Security and the Law – Is There a Conflict?
Keeping your home secure is a basic principle that every individual follows. Your home is likely your greatest asset and the place where your family should feel secure at all times and therefore you have the legal right to do what you think is best to keep it secure. But is there a conflict between keeping your home secure and the law? Most people have heard of the stand-your-ground defense, a common legal principle sometimes referred to as the castle doctrine. This law received a number of nicknames during the 1980s so you might have heard it called the make my day law as well. Effectively it protects you against prosecution if you have to use deadly force against someone who forcibly enters your residence. In most American states you have no duty to retreat once an attacker unlawfully enters your property which means you can stand your ground and secure or defend your home. Plenty of other states have similar laws that say things like you cannot use deadly force to defend your home unless you believe that you will be eminently injured or killed and some states have laws that stipulate you can not only defend your home but your vehicle and your place of employment. 23 states have self-defense laws that protect you under certain circumstances where you are defending yourself and your family.
Home Security Laws
There are no single, federal set of laws that address things like where you can put home security cameras. However, you might have laws on a state, county, or local level that control things like audio and video recording. This is particularly true if you are a member of a homeowner's association which could restrict the installation of exterior cameras. Federal law generally applies to audio eavesdropping or surveillance but doesn't hinder your ability to record video around your home for the sake of security. Many states stipulate that you can have security cameras in your home so long as they don't violate a reasonable expectation of privacy. This means that places like changing rooms, bedrooms, or bathrooms shouldn't have cameras because most people expect privacy in these areas. However, a doorbell camera or an exterior camera around the perimeter of your property are perfectly fine.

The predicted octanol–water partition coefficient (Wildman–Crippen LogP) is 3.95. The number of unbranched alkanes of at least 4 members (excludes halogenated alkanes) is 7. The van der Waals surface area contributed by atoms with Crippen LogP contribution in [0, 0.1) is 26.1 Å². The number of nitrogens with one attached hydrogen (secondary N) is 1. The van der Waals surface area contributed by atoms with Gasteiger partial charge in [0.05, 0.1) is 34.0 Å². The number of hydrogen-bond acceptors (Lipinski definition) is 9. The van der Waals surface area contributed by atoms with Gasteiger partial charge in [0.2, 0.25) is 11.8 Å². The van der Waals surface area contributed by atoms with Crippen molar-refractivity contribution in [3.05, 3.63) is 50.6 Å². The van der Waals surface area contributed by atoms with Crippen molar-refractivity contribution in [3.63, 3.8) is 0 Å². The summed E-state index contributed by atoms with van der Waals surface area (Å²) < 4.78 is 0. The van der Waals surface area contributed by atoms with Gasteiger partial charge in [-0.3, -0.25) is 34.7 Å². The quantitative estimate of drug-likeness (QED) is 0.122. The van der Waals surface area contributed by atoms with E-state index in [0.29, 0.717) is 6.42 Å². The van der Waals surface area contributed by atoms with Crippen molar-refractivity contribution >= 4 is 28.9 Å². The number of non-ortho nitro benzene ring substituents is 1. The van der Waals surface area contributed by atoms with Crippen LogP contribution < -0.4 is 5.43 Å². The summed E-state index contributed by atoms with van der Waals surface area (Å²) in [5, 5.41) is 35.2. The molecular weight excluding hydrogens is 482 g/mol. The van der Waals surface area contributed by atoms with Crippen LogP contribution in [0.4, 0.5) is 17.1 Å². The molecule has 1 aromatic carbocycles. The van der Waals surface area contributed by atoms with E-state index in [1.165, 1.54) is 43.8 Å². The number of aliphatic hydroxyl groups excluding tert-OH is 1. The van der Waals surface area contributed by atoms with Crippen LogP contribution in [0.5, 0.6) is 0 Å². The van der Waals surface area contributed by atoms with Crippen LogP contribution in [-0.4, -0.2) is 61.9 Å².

Similarly, you have to be careful about video surveillance versus audio surveillance. United States Code, Title 18, Section 2510, states that you cannot record someone with audio unless they all know that they are being recorded. Yes, plenty of people record without permission on smartphones and post them online but this technically violates the same code and could be grounds for a civil crime if pursued. Have you ever called customer service to talk about a bill and heard the recording that for quality assurance or training purposes you would be recorded? This is the company's way of protecting themselves against any potential lawsuits by informing you that you are going to be recorded with audio and by saying on the line you have consented.
It is illegal to surreptitiously record any audio when consent is not given and in some states they have a two-party consent law which states that everyone has to understand that they're being recorded and give their permission whereas states with a one-party consent law simply say that if you are part of the conversation yourself you can record it. What does this mean for home security? It means that your security system can't have audio but it can have video surveillance.
Home Security – Defending vs Securing Your Home?
There are of course still measures you can take to legally secure your home with a residential locksmith beforehand assuming you follow the appropriate laws. You can have security cameras or security systems installed by a professional and if your area or municipality requires that you register it, the company installing the system will typically apply for that registration on your behalf. Professional locksmiths can install security systems or locks that adhere to all of the laws regarding the defense and security of your home such as pointing a camera so that it doesn't accidentally film a neighboring property, setting up a speaker through the security cameras at your front door that aren't overly loud but still set off a noticeable alarm. you can also install things like smart doorbells as long as the professional locksmiths Point them at your property so that you can still give your neighbor's privacy but record anyone who comes to your front door.